NEW LABOUR failed to push through attacks on internal democracy at last week's National Union of Students conference. It also suffered an unprecedented defeat when it tried to pose a graduate tax as an alternative to progressive taxation.
The left wing 'People Before Profit' slate got a consistently high vote, with presidential candidate Carli Harper-Penman coming within ten votes of knocking out the eventual winner, Labour's Mandy Telford. Telford was forced to promise opposition to Blair after conference defeated the graduate tax proposals.
The enthusiastic hearing for anti-imperialist arguments also forced Telford to claim opposition to war on Iraq. Student CND activist Louise Hutchins topped the poll for the part time national executive committee, after a speech lambasting New Labour's warmongering and complicity with Israel's massacres in Palestine.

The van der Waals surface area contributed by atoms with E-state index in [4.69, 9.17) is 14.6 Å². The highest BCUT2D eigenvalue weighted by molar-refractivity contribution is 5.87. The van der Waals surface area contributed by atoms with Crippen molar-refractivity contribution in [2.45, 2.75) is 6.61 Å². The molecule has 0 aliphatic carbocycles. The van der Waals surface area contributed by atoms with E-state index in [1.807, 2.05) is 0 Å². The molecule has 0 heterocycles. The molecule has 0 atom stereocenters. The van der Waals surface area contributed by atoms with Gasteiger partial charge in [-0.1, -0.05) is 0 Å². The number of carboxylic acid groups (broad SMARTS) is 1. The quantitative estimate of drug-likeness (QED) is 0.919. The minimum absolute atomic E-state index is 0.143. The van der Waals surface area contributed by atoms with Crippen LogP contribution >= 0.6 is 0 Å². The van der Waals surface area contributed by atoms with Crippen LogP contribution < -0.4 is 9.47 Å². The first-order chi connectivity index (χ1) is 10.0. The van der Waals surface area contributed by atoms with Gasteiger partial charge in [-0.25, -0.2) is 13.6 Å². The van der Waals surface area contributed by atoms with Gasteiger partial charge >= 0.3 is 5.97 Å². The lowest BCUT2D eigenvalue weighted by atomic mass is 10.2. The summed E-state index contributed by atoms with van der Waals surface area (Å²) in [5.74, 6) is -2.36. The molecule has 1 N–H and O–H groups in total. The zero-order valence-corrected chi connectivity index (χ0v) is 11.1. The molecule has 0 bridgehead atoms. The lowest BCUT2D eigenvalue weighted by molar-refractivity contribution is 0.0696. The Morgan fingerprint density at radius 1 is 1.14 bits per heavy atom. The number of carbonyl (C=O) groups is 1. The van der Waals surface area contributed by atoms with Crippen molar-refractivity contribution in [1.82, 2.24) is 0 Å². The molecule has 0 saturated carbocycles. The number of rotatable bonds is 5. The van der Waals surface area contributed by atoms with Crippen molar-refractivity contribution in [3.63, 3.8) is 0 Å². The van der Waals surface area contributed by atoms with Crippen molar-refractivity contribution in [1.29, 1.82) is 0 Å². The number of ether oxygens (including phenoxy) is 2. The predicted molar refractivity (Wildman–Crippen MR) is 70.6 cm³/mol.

Socialist Workers Party member Helen Salmon was re-elected to the national executive. She was one of four successful left candidates, ensuring the left's best result for years. This resurgence was also evident in large, lively fringe meetings on Palestine, war and anti-capitalism, and in the election of Satpal Ram, jailed for defending himself against a racist attack, as honorary vice-president.
Delegates also voted to prioritise an emergency motion against Israel's invasion of Palestine. New Labour was so paranoid about this being debated that this result was not announced, let alone discussed, and conference was shut down to prevent comedian Jeremy Hardy reporting on his visit to Bethlehem. But activists went away determined to mobilise in their colleges for May Day and beyond.